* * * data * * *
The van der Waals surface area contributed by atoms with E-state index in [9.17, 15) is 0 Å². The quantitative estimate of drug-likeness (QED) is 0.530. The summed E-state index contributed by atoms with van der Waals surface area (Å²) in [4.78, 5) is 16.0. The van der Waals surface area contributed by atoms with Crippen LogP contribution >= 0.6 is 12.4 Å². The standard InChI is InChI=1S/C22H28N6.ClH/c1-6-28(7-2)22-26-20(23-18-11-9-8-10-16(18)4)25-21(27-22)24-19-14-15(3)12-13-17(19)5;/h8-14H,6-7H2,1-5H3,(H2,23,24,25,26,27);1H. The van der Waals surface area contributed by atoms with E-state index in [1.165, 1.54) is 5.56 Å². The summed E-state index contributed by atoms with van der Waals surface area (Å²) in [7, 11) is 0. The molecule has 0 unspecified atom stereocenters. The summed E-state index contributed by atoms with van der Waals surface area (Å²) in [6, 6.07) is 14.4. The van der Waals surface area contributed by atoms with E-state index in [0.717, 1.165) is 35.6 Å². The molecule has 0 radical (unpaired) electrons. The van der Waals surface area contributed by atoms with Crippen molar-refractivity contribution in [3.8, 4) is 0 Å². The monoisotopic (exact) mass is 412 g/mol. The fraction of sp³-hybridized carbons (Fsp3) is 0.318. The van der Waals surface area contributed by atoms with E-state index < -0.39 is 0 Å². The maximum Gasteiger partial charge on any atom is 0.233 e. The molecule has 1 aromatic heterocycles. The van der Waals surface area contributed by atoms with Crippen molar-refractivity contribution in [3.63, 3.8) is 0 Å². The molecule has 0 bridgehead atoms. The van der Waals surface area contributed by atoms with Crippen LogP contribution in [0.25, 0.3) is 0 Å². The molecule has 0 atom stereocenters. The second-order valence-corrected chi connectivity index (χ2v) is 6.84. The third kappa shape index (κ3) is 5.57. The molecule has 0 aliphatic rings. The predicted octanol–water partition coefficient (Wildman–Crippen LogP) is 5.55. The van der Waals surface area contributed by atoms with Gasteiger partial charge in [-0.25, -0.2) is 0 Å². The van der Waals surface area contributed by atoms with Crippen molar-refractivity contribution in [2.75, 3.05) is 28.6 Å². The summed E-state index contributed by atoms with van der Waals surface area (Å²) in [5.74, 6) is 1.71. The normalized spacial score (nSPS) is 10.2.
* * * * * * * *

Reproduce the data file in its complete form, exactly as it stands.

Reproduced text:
The van der Waals surface area contributed by atoms with E-state index in [9.17, 15) is 0 Å². The quantitative estimate of drug-likeness (QED) is 0.530. The summed E-state index contributed by atoms with van der Waals surface area (Å²) in [4.78, 5) is 16.0. The van der Waals surface area contributed by atoms with Crippen LogP contribution >= 0.6 is 12.4 Å². The standard InChI is InChI=1S/C22H28N6.ClH/c1-6-28(7-2)22-26-20(23-18-11-9-8-10-16(18)4)25-21(27-22)24-19-14-15(3)12-13-17(19)5;/h8-14H,6-7H2,1-5H3,(H2,23,24,25,26,27);1H. The van der Waals surface area contributed by atoms with E-state index in [1.165, 1.54) is 5.56 Å². The summed E-state index contributed by atoms with van der Waals surface area (Å²) in [7, 11) is 0. The molecule has 0 unspecified atom stereocenters. The summed E-state index contributed by atoms with van der Waals surface area (Å²) in [6, 6.07) is 14.4. The van der Waals surface area contributed by atoms with E-state index in [0.717, 1.165) is 35.6 Å². The molecule has 0 radical (unpaired) electrons. The van der Waals surface area contributed by atoms with Crippen molar-refractivity contribution in [3.8, 4) is 0 Å². The monoisotopic (exact) mass is 412 g/mol. The fraction of sp³-hybridized carbons (Fsp3) is 0.318. The van der Waals surface area contributed by atoms with E-state index < -0.39 is 0 Å². The maximum Gasteiger partial charge on any atom is 0.233 e. The molecule has 1 aromatic heterocycles. The van der Waals surface area contributed by atoms with Crippen molar-refractivity contribution in [3.63, 3.8) is 0 Å². The molecule has 0 bridgehead atoms. The van der Waals surface area contributed by atoms with Crippen LogP contribution in [0.25, 0.3) is 0 Å². The molecule has 0 atom stereocenters. The second-order valence-corrected chi connectivity index (χ2v) is 6.84. The third kappa shape index (κ3) is 5.57. The molecule has 0 aliphatic rings. The predicted octanol–water partition coefficient (Wildman–Crippen LogP) is 5.55. The van der Waals surface area contributed by atoms with Gasteiger partial charge in [-0.25, -0.2) is 0 Å². The van der Waals surface area contributed by atoms with Crippen molar-refractivity contribution in [2.75, 3.05) is 28.6 Å². The summed E-state index contributed by atoms with van der Waals surface area (Å²) in [5.74, 6) is 1.71. The normalized spacial score (nSPS) is 10.2.